:08:45.:08:48.

that's the argument that Boris Johnson is making. He's essentially

:08:49.:08:54.

arguing that some said the ancestry, the Kenyan ancestry makes him

:08:55.:08:57.

anti-British. Oh, I see. People raising questions about that. Yvette

:08:58.:09:00.

Cooper this morning saying actually that is bad judgment. If he was

:09:01.:09:05.

anti-British, why urge us to stay in the EU which he thinks is in our

:09:06.:09:09.

interests? You could make that choice. They would say he's not

:09:10.:09:15.

talking about Britain's interests but support Forjatt the EU -- for

:09:16.:09:21.

the EU. There's a long while to go and This could all be forgotten. But

:09:22.:09:26.

so far this week the Remain has President Obama and Leave's got Mr

:09:27.:09:32.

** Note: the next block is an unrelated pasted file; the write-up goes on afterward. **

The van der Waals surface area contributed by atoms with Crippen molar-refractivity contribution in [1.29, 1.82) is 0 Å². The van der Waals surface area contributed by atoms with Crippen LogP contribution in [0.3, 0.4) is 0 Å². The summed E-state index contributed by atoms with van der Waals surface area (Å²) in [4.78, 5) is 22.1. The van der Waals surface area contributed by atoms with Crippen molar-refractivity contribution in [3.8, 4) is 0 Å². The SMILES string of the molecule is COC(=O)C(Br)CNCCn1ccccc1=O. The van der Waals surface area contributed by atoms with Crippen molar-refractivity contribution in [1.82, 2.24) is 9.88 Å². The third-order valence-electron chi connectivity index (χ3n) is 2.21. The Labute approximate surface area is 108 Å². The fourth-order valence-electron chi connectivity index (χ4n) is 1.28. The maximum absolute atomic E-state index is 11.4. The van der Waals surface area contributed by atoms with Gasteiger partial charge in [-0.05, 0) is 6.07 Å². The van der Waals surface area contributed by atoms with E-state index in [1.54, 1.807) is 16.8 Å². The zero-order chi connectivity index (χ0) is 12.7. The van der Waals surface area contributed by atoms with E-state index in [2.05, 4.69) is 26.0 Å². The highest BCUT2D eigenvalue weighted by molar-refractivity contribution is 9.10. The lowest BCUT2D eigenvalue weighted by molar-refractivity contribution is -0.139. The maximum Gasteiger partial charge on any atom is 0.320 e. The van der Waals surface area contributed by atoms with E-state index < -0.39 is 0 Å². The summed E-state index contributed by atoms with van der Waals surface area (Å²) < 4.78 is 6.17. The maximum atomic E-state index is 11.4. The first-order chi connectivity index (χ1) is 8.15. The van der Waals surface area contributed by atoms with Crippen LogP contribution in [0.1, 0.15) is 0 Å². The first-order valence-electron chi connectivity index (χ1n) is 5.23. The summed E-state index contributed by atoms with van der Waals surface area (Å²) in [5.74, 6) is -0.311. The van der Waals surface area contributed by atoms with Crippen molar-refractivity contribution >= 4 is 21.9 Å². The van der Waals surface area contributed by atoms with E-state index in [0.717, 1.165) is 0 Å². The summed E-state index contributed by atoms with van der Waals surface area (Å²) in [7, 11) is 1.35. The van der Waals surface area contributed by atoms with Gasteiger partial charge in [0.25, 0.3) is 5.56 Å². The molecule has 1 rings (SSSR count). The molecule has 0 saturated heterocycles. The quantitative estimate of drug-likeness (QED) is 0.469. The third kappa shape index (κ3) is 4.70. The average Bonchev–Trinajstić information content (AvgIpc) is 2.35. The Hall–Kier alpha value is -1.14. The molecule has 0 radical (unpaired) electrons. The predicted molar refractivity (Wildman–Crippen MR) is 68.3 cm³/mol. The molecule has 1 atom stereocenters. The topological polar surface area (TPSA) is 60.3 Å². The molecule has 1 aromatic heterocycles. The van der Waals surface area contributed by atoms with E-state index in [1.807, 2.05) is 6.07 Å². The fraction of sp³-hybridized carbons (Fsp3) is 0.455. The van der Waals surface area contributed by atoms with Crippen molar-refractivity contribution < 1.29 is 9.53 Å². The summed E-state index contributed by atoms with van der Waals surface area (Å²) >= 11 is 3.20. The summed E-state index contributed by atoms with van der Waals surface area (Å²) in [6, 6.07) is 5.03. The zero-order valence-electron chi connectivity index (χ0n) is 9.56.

Botham. And Marine Le Pen. And Bernie Ekey. -- Bernie Ecclestone.

:09:33.:09:38.

That was bad. Not a good comparison. By the time it gets to June 23,

:09:39.:09:42.

we'll see if we even remember any of this. A long way to go.

:09:43.:09:44.

What sports team did the Labour leader, Jeremy Corbyn,

:09:45.:09:51.

say he suspected the Queen privately supports, when he paid tribute

:09:52.:09:53.

a) St Louis Cardinals baseball team

:09:54.:10:03.

c) Montreal Canadiens ice hockey team

:10:04.:10:07.

d) Wigan Warriors rugby club

:10:08.:10:13.

At the end of the show, Iain and Anushka will give

:10:14.:10:16.

I bet you know it. Do you? Don't tell!

:10:17.:10:22.

So, we're expecting Barack Obama to give a joint press conference